35. L. Mulvey, ‘Afterthoughts on "Visual Pleasure and Narrative Cinema" Inspired by King Vidor’s Duel in the Sun (1946)’, Visual and Other Pleasures (Macmillan, 1946), pp. 29–38.

36. J. Butler, Bodies that Matter: Feminist Theory and the Body (Routledge, 1999), pp. 235–45.

4. Gender and Postmodernity

37. C. Pajaczkowska, ‘Issues in Feminist Visual Culture’, Feminist Visual Culture (Routledge, 2001), pp. 1–21.

38. J. Rose, ‘Sexuality in the Field of Vision’, Sexuality in the Field of Vision (Verso, 2005), pp. 224–33.

39. A. McRobbie, ‘Conclusion: Inside and Outside the Feminist Academy’, The Aftermath of Feminism: Gender, Culture and Social Change (Sage, 2009), pp. 150–70.

40. C. Coffman, ‘The Sinthomosexual’s Failed Challenge to (Hetero)sexual Difference’, Culture, Theory and Critique, 2013, 54, 1, 56–73.

Volume III: Intersectionality

1. Different as Black and White

41. L. G. Collins, ‘Activists Who Yearn for Art That Transforms: Parallels in the Black Arts and Feminist Art Movements in the United States’, Signs, 2006, 31, 3, 717–52.

42. A. duCille, ‘Toy Theory: Black Barbie and the Deep Play of Difference’, Skin Trade (Harvard University Press, 1996), pp. 8–59.

43. R. Dyer, ‘The White Man’s Muscles’, White (Routledge, 1997), pp. 145–206.

44. H. Gray, ‘Black Masculinity and Visual Culture’, Callaloo, 1995, 18, 2, 401–5.

45. E. H. Hammonds, ‘New Technologies of Race’, The Gendered Cyborg (Routledge, 2000), pp. 305–18.

46. B. Hooks, ‘The Oppositional Gaze: Black Female Spectators’, Black Looks: Race and Representation (South End Press, 1992), pp. 115–32.

2. Queering the Norms

47. Y. Rainer, ‘Working Around the L-Word. Queer Looks: Perspectives on Lesbian and Gay Film and Video’, Between the Lines (1993), pp. 12–20.

48. T. T. Minh-ha, ‘All Owning Spectatorship’, When the Moon Waxes Red: Representation, Gender and Cultural Politics (Routledge, 1991), pp. 81–106.

49. R. Lewis, ‘Eroticized Bodies: Representing Other Women’, Rethinking Orientalism: Women, Travel, and the Ottoman Harem (Rutgers University Press, 2005), pp. 142–77.

50. J. Halberstam, ‘What’s That Smell? Queer Temporalities and Subcultural Lives’, International Journal of Cultural Studies, 2003, 6, 3, 313–33.

51. E. Oishi, ‘Visual Perversions: Race, Sex and Cinematic Pleasure’, Signs, 2006, 31, 3, 641–74.

52. C. Jankovic and N. Awad, ‘Queer/Palestinian Cinema: A Critical Conversation on Palestinian Queer and Women’s Filmmaking’, Camera Obscura, 2012, 27, 280, 135–43.

3. Diaspora

53. G. Pollock, ‘Tracing Figures of Presence, Naming Ciphers of Absence: Feminism, Imperialism, and Postmodernity in the Work of Sutapa Biswas’, With Other Eyes: Looking at Race and Gender in Visual Culture (University of Minnesota Press, 1999), pp. 213–36.

54. C. Hirschkind and S. Mahmood, ‘Feminism, the Taliban, and Politics of Counter-Insurgency’, Anthropological Quarterly, 2002, 75, 2, 339–54.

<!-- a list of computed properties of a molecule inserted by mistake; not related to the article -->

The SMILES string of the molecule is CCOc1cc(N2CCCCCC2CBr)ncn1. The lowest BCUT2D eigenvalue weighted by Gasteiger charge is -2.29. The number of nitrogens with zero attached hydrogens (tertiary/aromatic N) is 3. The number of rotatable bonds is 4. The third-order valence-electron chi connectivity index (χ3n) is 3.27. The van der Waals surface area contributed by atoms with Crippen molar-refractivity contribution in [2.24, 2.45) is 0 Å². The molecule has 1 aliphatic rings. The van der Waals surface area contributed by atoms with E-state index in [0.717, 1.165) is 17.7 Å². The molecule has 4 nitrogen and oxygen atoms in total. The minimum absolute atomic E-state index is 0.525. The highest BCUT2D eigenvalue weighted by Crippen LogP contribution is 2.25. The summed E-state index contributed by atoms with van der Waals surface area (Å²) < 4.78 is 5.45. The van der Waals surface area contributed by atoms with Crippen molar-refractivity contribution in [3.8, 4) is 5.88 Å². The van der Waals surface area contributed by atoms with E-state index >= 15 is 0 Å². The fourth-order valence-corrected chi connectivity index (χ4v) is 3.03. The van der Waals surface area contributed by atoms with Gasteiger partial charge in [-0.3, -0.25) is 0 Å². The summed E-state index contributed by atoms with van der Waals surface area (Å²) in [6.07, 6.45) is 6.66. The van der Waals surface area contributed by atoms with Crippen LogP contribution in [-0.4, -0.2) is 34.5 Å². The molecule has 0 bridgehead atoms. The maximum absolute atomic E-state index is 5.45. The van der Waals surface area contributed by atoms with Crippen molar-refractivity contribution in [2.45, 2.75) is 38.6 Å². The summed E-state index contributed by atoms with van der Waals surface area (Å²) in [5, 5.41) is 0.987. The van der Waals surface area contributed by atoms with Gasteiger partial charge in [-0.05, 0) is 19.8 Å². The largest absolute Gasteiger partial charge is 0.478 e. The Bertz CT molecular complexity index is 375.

55. J. Sotsky, ‘They Call Me Muslim: Muslim Women in the Media Through and Beyond the Veil’, Feminist Media Studies, 2013, 13, 5, 791–9.

56. A. Haddour, ‘Torture Unveiled: Rereading Fanon and Bourdieu in the Context of May 1958’, Theory, Culture and Society, 2010, 27, 7–8, 66–90.

Volume IV: Consuming Desire and Knowing the Body

1. The Scientific Gaze

57. J. D. Slack and M. M. Semati, ‘The Politics of the "Sokal Affair", Wild Science: Reading Feminism, Medicine and the Media (Routledge, 2000), pp. 215–41.

58. L. Cartwright, ‘A Cultural Anatomy of the Visible Human Project’, The Visible Woman: Imaging Technologies, Gender and Science (New York University Press, 1998), pp. 21–43.

59. C. Roberts, ‘Fluid Ecologies: Changing Hormonal Systems of Embodied Difference’, Bits of Life: Feminism at the Intersections of Media, Bioscience and Technology (University of Washington Press, 2008), pp. 45–60.

60. B. Preciado, ‘Pharmaco-Pornographic Politics: Towards a New Gender Ecology’, Parallax, 2008, 14, 1, 105–18.

2. Economies of Gender

61. D. Clark, ‘Commodity Lesbianism’, Camera Obscura, 1991, 1–2, 25–6, 181–201.

62. J. Entwhistle and D. Slater, ‘Models as Brands: Critical Thinking About Bodies and Images’, Fashioning Models: Image, Text and Industry (Berg, 2012), pp. 15–36.

63. I. Jirasek et al., ‘Reimagining Athletic Nudity: The Sexualization of Sport as a Sign of a "Porno-ization" of Culture’, Sport in Society: Cultures, Commerce, Media, Politics, 2013, 16, 6, 721–34.

64. W.-H. S. Tsai, ‘Assimilating the Queers: Representations of Lesbians, Gay Men, Bisexual, and Transgender People in Mainstream Advertising’, Advertising and Society Review, 2010, 11, 1.

65. M.-H. T. Pham, ‘Blog Ambition: Fashion, Feelings, and the Political Economy of the Digital Raced Body’, Camera Obscura, 2011, 26, 176, 1–37.

3. Posthumanism

66. D. Haraway, ‘More than Metaphor’, Feminist Science Studies (Routledge, 2001), pp. 81–6.

67. E. Grosz, ‘The Body as Inscriptive Surface’, Volatile Bodies: Toward a Corporeal Feminism (Indiana University Press, 1994), pp. 138–59.

68. A. Balsamo, ‘Reading Cyborgs; Writing Feminisms’, The Gendered Cyborg (Routledge, 2000), pp. 148–58.

69. Z. Sofoulis, ‘Cyberquake: Haraway’s Manifesto’, Prefiguring Cyberculture: An Inrtellectual History (MIT Press, 2002), pp. 84–104.

70. G. Deluze and F. Guattari, ‘Becoming Intense, Becoming Animal, Becoming Imperceptible’, A Thousand Plateaus: Capitalism and Schizophrenia (University of Minnesota Press, 1987), pp. 272–309.

71. R. Braidotti, ‘Nomadic Ethics’, Deleuze Studies, 2013, 7, 3, 342–59.

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Edited and with a new introduction by Annette Burfoot, Queen’s University, Canada